The inside track on season start date talks, salary cap plans and how they will affect Sunderland
EFL clubs are meeting today to discuss a potential start date for the 2020/21 season and controversial plans for the introduction of a salary cap.
Final decisions are unlikely to be taken on either, with salary cap plans likely to be voted on until later this month.
Sunderland CEO Jim Rodwell says two potential dates are under discussion regarding a potential resumption of action in League One.
He believes a date of September 12th could be realistic, but has warned that a decision would have to be made soon if that were to be the case.
After a prolonged absence, clubs would need time to get their squads assembles and match fit, while the widespread furloughing of staff throughout the divisions will also leave much to be done in terms of preparations.
One of the key issues in setting a restart date is that many clubs in League One and League Two do not want to return if games are to be held behind closed doors.
Rodwell has previously said that the return of some fans is crucial.
It is not yet clear when the government will give clearance for this to occur.
As such, clubs are tentatively begin to explore how they will set up their grounds to cope with the demands of social distancing should they be given clearance.
Speaking earlier this week, EFL chairman Rick Parry said he was 'cautiously optimistic' about fans returning.
The green shoots of recovery are definitely there,” he told The Times.
“I don’t want to pre-empt what the government’s going to say in the next couple of weeks but the talk about spectators returning, albeit gradually, is definitely ramping up in volume at the moment.
“We absolutely mustn’t get complacent. I don’t think for one minute the virus is permanently vanished but compared with where we were even six weeks ago there are definitely grounds for cautious optimism.
“We are not out of the woods yet. I’ve never known a situation where there are so many moving parts and where there is so much uncertainty.”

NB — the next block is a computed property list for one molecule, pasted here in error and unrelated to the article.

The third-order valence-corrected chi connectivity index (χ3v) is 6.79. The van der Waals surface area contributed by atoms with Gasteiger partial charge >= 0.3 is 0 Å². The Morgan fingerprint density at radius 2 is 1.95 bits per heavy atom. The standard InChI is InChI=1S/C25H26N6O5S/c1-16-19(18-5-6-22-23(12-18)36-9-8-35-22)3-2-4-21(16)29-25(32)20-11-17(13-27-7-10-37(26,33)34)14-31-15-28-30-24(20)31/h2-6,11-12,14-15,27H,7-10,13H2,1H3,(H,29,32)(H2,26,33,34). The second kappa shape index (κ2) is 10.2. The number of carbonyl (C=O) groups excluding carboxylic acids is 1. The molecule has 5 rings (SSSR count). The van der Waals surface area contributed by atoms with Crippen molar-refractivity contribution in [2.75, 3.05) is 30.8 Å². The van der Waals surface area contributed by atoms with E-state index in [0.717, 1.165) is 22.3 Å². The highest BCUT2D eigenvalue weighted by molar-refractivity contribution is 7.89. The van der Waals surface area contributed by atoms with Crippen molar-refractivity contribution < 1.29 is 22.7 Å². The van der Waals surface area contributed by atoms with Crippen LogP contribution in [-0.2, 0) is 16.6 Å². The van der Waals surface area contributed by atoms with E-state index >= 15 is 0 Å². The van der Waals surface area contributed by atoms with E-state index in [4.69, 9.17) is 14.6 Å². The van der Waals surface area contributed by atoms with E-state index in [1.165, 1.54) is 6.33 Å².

All plans are clearly subject to how the COVID-19 crisis continues to develop.
"A couple of dates have been talked about, one is August 29 – I don’t see any chance of that happening – and the other is September 12, which I think is a possibility and it looks like it could work," Rodwell said.
"But even if we were going to do September 12, that decision would have to be made and set in stone pretty quickly because there is a lot of planning that would need to go in prior to that.
"September 12 sounds like a reasonable date, but we have to get fans back in grounds.
"I don’t think it will be a flat percentage of capacity that will apply to all grounds, that wouldn’t make sense because every ground is different.
"It will depend on government guidelines, the configuration of each stadium, the access to the stadium, and a million other factors.
"Initial guesstimates are that attendances will be capped at between 25 and 35 percent, depending on the individual ground," Rodwell added.
"There are some positives for us, for instance we have got a big stadium.
"But it’s a process that will be driven by the local authority which grants our licence, the SGSA [Sports Grounds Safety Authority], and the local SAG [Safety Advisory Group], and those types of organisations that will ultimately determine how many people we can have inside the stadium."
Sunderland are also set to stress their opposition to plans to impose a flat salary cap of £2.5 million on every team in the division (including agent fees).
Currently, clubs are prohibited under the SCMP rules from spending any more than 60% of their turnover on wages, though owners can get around this by injecting funds in the form of equity or donations.
Clubs have been sent the initial proposals for the cap, which will be discussed today ahead of a further review and a vote further down the line.
Significantly, a vote last month meant that the proposals will now need the support of just two-thirds of clubs, rather than three-quarters.
It's understood that the initial proposals do include transitional arrangements, to allow clubs time to bring their spending in line with any new cap.
Sunderland, though, are insistent that they should not be punished from having a turnover that will naturally exceed many of their divisional rivals.
"That will be one of the things discussed at Thursday's meeting," Rodwell said.
"We don’t think that the proposed flat cap on salaries makes sense.
"We are all for running sustainable football clubs, but sustainability is not the same as levelling the playing field.
"I think the EFL are oversimplifying the sustainability issue.
"For a lot of clubs in League One, a £2.5m cap on wages is highly attractive, but our argument is that as a big football club we can generate more revenue and therefore we should be able to spend that revenue on players while remaining sustainable,” he added.
"This issue is not supposed to be about level playing fields, it is supposed to be about sustainability and trying to avoid what has happened to Wigan today, and to Bury last summer.
"We agree with sustainability, but this is not the way forward at all."